Hayley Matthews: I’m genuinely worried about buying fake toys

Up to one million Rubiks Cubes are faked every year
Up to one million Rubiks Cubes are faked every year
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It’s now less than 100 days to Christmas, 94 to be precise, and my busy list starts now! I have many birthdays in December, one a few days before, two on Christmas Day itself and the tug-of-war over who does what, where, when, why and how.

It’s a very fun, but very busy, time in my house and because it is such a busy time for us, the Christmas shopping and deal searching starts now.

My partner always likes to buy online and get things cheaper (don’t hold it against him, he’s tight with the pennies, but it balances out my open-handedness) and we do try and find good deals.

However, recently I’ve become more sceptical, especially when buying toys and gadgets for children. I had my eyes opened recently to how dangerous fake goods can be when a fake fidget spinner fell to pieces and after researching the topic, watching several programmes and reading about fake toys, I’m almost scared to buy anything now.

They can be hard to spot because you’d think you’re OK if you see the CE sign but rogue traders have it all down to a fine art when it comes to looking genuine.

Fake toys are a huge danger to children as access to batteries and small sharp plastics are a common occurrence. They also have a huge impact on the entire toy industry. With up to one million Rubik’s Cubes faked every year this is a serious problem for those producing and those purchasing.

Despite the best efforts of Customs and investigators, counterfeit toys do get sold to innocent consumers, leaving us with poor quality products, missing components in fake electrical goods and putting us and our children at risk of electric shock.

One of the simplest ways to know if a product is fake is to look for a typo, or misbranding, on the packaging, looking for differences in colouring or other distinctive features that may be slightly different, and compare some pictures of the genuine products to the one at half the price.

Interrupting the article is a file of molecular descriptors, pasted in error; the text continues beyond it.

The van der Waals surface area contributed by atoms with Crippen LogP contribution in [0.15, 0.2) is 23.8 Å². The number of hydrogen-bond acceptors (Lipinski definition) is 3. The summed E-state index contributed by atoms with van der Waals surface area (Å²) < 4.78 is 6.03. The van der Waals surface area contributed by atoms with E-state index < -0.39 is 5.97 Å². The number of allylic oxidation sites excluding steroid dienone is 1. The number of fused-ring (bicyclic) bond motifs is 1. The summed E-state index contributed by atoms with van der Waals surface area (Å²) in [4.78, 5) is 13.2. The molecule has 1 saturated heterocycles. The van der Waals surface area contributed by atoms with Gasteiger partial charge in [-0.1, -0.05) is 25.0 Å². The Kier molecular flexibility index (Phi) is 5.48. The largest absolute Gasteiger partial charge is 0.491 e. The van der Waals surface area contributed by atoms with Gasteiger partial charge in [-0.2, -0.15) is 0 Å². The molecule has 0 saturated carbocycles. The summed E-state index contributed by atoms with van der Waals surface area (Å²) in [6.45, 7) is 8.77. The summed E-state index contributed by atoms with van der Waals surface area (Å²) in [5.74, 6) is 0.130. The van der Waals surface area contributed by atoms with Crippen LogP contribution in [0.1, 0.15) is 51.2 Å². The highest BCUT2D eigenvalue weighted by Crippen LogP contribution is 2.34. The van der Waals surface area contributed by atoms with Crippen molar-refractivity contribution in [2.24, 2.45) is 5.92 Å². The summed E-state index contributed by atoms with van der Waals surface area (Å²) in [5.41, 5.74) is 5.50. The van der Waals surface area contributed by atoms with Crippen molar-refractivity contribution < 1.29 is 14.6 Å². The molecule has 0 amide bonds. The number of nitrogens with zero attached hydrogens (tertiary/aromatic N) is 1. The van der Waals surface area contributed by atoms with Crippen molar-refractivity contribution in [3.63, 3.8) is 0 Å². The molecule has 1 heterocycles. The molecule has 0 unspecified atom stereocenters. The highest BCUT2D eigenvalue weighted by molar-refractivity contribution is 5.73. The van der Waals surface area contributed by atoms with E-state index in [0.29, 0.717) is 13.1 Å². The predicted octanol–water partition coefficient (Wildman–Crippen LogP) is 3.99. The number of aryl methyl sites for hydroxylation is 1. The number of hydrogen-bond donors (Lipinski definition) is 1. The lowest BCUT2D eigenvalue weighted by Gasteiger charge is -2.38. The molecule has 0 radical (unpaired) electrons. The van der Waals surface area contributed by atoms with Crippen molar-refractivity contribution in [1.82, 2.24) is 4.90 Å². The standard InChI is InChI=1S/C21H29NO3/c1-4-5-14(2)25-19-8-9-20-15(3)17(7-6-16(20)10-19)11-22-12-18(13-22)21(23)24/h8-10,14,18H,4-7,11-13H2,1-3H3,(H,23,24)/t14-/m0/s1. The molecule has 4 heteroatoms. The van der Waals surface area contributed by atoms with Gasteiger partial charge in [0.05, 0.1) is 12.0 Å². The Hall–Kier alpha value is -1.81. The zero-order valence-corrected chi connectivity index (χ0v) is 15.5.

Generally, if you are shopping at a trusted retailer or big toy store then you will get some peace of mind knowing that a reputable company is standing behind the product you buy. You’re unlikely to get the same cut-price deal, but with peace of mind comes a cost. Just remember that if something seems too good to be true, then it probably is.

Gone are the days when I’d buy a really cheap toy online. I always think twice now before making a purchase, especially if I’m online or on eBay. If a deal is too good, there will be a catch.

This is the time of year that fake goods are rife, rogue traders cashing in on those looking for good deals ahead of the festive season but please, don’t put you or your family at risk of danger to save some pennies. I understand full well the pressures of buying the latest “must have” toys for our kids (the numerous adverts inbetween cartoons drive me mad too) but please, don’t scrimp. As they say, “buy cheap – pay twice!”.

If you think you have been sold counterfeit goods, or if you suspect somebody is selling fake goods, then here’s what to do: Contact Consumer Direct on 08454 04 05 06 for advice. You can also visit Citizens Advice consumer service and your local Trading Standards office can help too.